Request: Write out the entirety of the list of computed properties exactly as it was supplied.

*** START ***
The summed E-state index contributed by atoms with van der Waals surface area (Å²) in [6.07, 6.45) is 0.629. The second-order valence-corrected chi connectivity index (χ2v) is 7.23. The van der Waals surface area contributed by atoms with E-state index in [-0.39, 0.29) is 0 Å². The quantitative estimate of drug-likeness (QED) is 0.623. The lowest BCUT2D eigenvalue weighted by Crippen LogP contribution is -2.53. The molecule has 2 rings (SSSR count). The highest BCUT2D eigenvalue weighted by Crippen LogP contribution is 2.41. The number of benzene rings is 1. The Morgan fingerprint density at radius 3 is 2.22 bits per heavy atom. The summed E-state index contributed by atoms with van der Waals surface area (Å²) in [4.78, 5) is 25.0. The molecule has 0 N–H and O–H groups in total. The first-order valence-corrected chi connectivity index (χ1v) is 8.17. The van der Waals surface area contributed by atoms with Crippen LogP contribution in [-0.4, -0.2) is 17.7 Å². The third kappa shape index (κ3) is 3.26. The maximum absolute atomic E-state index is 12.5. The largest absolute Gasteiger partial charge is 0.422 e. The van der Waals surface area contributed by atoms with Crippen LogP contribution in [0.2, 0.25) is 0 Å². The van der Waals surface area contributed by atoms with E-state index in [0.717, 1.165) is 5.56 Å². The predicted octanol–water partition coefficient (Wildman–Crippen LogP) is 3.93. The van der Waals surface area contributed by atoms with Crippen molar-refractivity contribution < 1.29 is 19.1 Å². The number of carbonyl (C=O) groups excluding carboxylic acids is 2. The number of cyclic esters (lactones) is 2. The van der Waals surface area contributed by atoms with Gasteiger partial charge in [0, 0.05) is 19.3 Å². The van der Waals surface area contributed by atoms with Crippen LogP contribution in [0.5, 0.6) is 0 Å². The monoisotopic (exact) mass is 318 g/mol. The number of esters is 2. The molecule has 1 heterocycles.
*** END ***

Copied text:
The summed E-state index contributed by atoms with van der Waals surface area (Å²) in [6.07, 6.45) is 0.629. The second-order valence-corrected chi connectivity index (χ2v) is 7.23. The van der Waals surface area contributed by atoms with E-state index in [-0.39, 0.29) is 0 Å². The quantitative estimate of drug-likeness (QED) is 0.623. The lowest BCUT2D eigenvalue weighted by Crippen LogP contribution is -2.53. The molecule has 2 rings (SSSR count). The highest BCUT2D eigenvalue weighted by Crippen LogP contribution is 2.41. The number of benzene rings is 1. The Morgan fingerprint density at radius 3 is 2.22 bits per heavy atom. The summed E-state index contributed by atoms with van der Waals surface area (Å²) in [4.78, 5) is 25.0. The molecule has 0 N–H and O–H groups in total. The first-order valence-corrected chi connectivity index (χ1v) is 8.17. The van der Waals surface area contributed by atoms with Crippen LogP contribution in [-0.4, -0.2) is 17.7 Å². The third kappa shape index (κ3) is 3.26. The maximum absolute atomic E-state index is 12.5. The largest absolute Gasteiger partial charge is 0.422 e. The van der Waals surface area contributed by atoms with Crippen LogP contribution in [0.2, 0.25) is 0 Å². The van der Waals surface area contributed by atoms with E-state index in [0.717, 1.165) is 5.56 Å². The predicted octanol–water partition coefficient (Wildman–Crippen LogP) is 3.93. The van der Waals surface area contributed by atoms with Crippen molar-refractivity contribution < 1.29 is 19.1 Å². The number of carbonyl (C=O) groups excluding carboxylic acids is 2. The number of cyclic esters (lactones) is 2. The van der Waals surface area contributed by atoms with Gasteiger partial charge in [0, 0.05) is 19.3 Å². The van der Waals surface area contributed by atoms with Crippen LogP contribution in [0.5, 0.6) is 0 Å². The monoisotopic (exact) mass is 318 g/mol. The number of esters is 2. The molecule has 1 heterocycles.